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I stumble into a posse of storm chasers in the Nebraska Sand Hills.

Emblematic of a post-pandemic thirst for adventure, Americans are chasing extreme weather, though underneath all disaster tourism is a subconscious cosplay for a future cataclysm.

When Crius and I first ran up on them at a Sand Hills gas station, we figured they were an itinerant band of Pentecostals. The two white vans and the way the diverse assemblage politely gathered inside the filling station suggested as much. It turns out that they were a posse of storm chasers led to western Nebraska by an Arlington, Texas, outfit called Tempest Tours. To my reckoning, this kindly gathering was emblematic of a post-pandemic trend: finding fulfillment back in the natural world after so many years in front of screens.

Bicoastal elites say Nebraskans are boring. But what they unwittingly mean is that we are––except for the Cubby’s late-night meth mart in Downtown O––sane, dependable, and regular. While lifelong Nebraskans don’t grasp most of my cultural references, antics, or wordplay, they do not lack humor. At its best, their singularly dry wit––best exemplified by Johnny Carson––is refreshingly suspicious of authority and artifice, born of long-ago battles with epic, life-altering nature and preposterous swells from outside the Heartland. At its worst, their humor is cynical, mean, and dismissive of those with passion, goodness, and originality, as we all saw in the gratuitously cruel, provincial, and shallow LA Fortenberry trial “reporting” from resident Omaha World-Herald jackass Todd Cooper.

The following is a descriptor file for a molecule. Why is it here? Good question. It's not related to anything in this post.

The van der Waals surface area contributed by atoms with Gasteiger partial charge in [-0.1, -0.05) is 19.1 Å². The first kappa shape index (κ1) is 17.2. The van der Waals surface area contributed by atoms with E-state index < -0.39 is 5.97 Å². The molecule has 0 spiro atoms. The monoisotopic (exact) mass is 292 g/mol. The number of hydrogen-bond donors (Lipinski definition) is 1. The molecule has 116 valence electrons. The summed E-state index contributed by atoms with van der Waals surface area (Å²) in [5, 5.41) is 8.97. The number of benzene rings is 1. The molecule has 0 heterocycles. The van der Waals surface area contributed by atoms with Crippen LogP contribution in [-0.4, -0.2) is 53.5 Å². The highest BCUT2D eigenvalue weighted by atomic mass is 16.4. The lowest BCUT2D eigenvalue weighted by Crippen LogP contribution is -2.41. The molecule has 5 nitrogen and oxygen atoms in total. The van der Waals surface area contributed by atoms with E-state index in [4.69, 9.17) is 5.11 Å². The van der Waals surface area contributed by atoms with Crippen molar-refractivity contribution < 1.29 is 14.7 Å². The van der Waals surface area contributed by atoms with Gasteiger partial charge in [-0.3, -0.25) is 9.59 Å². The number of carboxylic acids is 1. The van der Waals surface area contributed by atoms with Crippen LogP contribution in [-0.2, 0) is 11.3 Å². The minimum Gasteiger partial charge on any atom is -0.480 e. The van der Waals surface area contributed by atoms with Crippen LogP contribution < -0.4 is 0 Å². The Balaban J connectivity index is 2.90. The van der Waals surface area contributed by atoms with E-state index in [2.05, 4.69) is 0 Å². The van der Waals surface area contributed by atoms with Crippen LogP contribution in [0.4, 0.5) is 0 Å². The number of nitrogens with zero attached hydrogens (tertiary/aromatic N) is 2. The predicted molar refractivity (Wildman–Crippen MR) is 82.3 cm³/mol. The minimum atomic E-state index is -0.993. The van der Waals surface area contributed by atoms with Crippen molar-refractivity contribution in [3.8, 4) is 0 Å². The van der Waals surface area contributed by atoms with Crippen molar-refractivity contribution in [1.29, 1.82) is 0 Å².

Visitors praise Nebraska’s gorgeous sunsets. But Nebraskans know that a sunset can turn ominous in a flash. Our thunderstorms are not like those in the rest of America. Our cloud formations are massive, towering, and otherworldly, delivering mythological-sized tornadoes and thunderbolts. As some of you saw in my Crotty Farm Report on a recent tornado that touched down a few miles from my home, the weather here is far from boring. It can be downright terrifying.

Unknown to their conscious brains, the Tempest disaster tourists were chasing that monumental Nebraska weather that shaped and inspired Cather, Neidhart, and Sandoz. I don’t blame them.

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